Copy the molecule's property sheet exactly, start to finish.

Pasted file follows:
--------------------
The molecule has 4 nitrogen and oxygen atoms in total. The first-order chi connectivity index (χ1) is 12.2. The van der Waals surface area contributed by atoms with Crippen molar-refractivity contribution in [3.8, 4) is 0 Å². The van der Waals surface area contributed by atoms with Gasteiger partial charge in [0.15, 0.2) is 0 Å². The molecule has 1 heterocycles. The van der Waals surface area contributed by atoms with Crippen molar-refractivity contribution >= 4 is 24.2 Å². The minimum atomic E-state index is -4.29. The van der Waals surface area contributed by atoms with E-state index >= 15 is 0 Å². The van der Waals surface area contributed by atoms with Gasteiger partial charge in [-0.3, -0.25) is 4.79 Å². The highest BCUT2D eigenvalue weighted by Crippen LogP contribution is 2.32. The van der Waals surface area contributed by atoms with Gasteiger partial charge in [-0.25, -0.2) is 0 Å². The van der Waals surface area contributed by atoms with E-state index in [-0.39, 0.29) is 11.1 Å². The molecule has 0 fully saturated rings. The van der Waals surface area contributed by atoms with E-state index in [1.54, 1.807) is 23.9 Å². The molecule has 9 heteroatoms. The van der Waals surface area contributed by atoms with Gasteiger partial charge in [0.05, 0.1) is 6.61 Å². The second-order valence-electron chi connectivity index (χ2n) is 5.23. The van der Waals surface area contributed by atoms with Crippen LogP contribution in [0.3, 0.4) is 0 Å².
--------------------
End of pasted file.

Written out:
The molecule has 4 nitrogen and oxygen atoms in total. The first-order chi connectivity index (χ1) is 12.2. The van der Waals surface area contributed by atoms with Crippen molar-refractivity contribution in [3.8, 4) is 0 Å². The van der Waals surface area contributed by atoms with Gasteiger partial charge in [0.15, 0.2) is 0 Å². The molecule has 1 heterocycles. The van der Waals surface area contributed by atoms with Crippen molar-refractivity contribution >= 4 is 24.2 Å². The minimum atomic E-state index is -4.29. The van der Waals surface area contributed by atoms with E-state index >= 15 is 0 Å². The van der Waals surface area contributed by atoms with Gasteiger partial charge in [-0.3, -0.25) is 4.79 Å². The highest BCUT2D eigenvalue weighted by Crippen LogP contribution is 2.32. The van der Waals surface area contributed by atoms with Gasteiger partial charge in [-0.25, -0.2) is 0 Å². The van der Waals surface area contributed by atoms with E-state index in [-0.39, 0.29) is 11.1 Å². The molecule has 0 fully saturated rings. The van der Waals surface area contributed by atoms with E-state index in [1.54, 1.807) is 23.9 Å². The molecule has 9 heteroatoms. The van der Waals surface area contributed by atoms with Gasteiger partial charge in [0.05, 0.1) is 6.61 Å². The second-order valence-electron chi connectivity index (χ2n) is 5.23. The van der Waals surface area contributed by atoms with Crippen LogP contribution in [0.3, 0.4) is 0 Å².